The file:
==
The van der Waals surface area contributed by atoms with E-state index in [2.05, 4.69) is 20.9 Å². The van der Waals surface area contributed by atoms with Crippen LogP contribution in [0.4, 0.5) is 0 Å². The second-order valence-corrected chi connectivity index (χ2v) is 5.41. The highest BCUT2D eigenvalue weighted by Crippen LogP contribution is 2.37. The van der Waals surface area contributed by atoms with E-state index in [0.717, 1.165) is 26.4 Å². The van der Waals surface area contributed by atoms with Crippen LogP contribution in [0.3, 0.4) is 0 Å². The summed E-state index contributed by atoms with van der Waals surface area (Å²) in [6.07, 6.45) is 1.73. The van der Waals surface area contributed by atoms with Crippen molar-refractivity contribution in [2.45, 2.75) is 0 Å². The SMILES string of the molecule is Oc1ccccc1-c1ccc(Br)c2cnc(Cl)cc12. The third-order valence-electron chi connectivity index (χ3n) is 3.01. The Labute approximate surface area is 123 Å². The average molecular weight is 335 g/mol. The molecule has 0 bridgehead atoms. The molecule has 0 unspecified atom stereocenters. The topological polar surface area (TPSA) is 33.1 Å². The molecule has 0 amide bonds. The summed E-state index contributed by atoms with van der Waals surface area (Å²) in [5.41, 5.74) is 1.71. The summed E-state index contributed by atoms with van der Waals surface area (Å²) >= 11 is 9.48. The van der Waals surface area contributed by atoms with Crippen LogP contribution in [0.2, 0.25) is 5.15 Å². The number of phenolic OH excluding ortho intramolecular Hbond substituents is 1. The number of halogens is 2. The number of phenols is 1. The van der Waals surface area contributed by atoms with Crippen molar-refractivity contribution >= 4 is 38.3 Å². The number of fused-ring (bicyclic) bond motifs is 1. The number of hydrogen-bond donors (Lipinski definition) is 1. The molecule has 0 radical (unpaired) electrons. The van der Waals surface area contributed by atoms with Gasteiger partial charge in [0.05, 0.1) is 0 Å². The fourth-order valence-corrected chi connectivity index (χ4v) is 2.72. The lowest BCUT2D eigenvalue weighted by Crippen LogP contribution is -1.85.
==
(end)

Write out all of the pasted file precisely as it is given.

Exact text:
The van der Waals surface area contributed by atoms with E-state index in [2.05, 4.69) is 20.9 Å². The van der Waals surface area contributed by atoms with Crippen LogP contribution in [0.4, 0.5) is 0 Å². The second-order valence-corrected chi connectivity index (χ2v) is 5.41. The highest BCUT2D eigenvalue weighted by Crippen LogP contribution is 2.37. The van der Waals surface area contributed by atoms with E-state index in [0.717, 1.165) is 26.4 Å². The van der Waals surface area contributed by atoms with Crippen LogP contribution in [0.3, 0.4) is 0 Å². The summed E-state index contributed by atoms with van der Waals surface area (Å²) in [6.07, 6.45) is 1.73. The van der Waals surface area contributed by atoms with Crippen molar-refractivity contribution in [2.45, 2.75) is 0 Å². The SMILES string of the molecule is Oc1ccccc1-c1ccc(Br)c2cnc(Cl)cc12. The third-order valence-electron chi connectivity index (χ3n) is 3.01. The Labute approximate surface area is 123 Å². The average molecular weight is 335 g/mol. The molecule has 0 bridgehead atoms. The molecule has 0 unspecified atom stereocenters. The topological polar surface area (TPSA) is 33.1 Å². The molecule has 0 amide bonds. The summed E-state index contributed by atoms with van der Waals surface area (Å²) in [5.41, 5.74) is 1.71. The summed E-state index contributed by atoms with van der Waals surface area (Å²) >= 11 is 9.48. The van der Waals surface area contributed by atoms with Crippen LogP contribution in [0.2, 0.25) is 5.15 Å². The number of phenolic OH excluding ortho intramolecular Hbond substituents is 1. The number of halogens is 2. The number of phenols is 1. The van der Waals surface area contributed by atoms with Crippen molar-refractivity contribution >= 4 is 38.3 Å². The number of fused-ring (bicyclic) bond motifs is 1. The number of hydrogen-bond donors (Lipinski definition) is 1. The molecule has 0 radical (unpaired) electrons. The van der Waals surface area contributed by atoms with Gasteiger partial charge in [0.05, 0.1) is 0 Å². The fourth-order valence-corrected chi connectivity index (χ4v) is 2.72. The lowest BCUT2D eigenvalue weighted by Crippen LogP contribution is -1.85.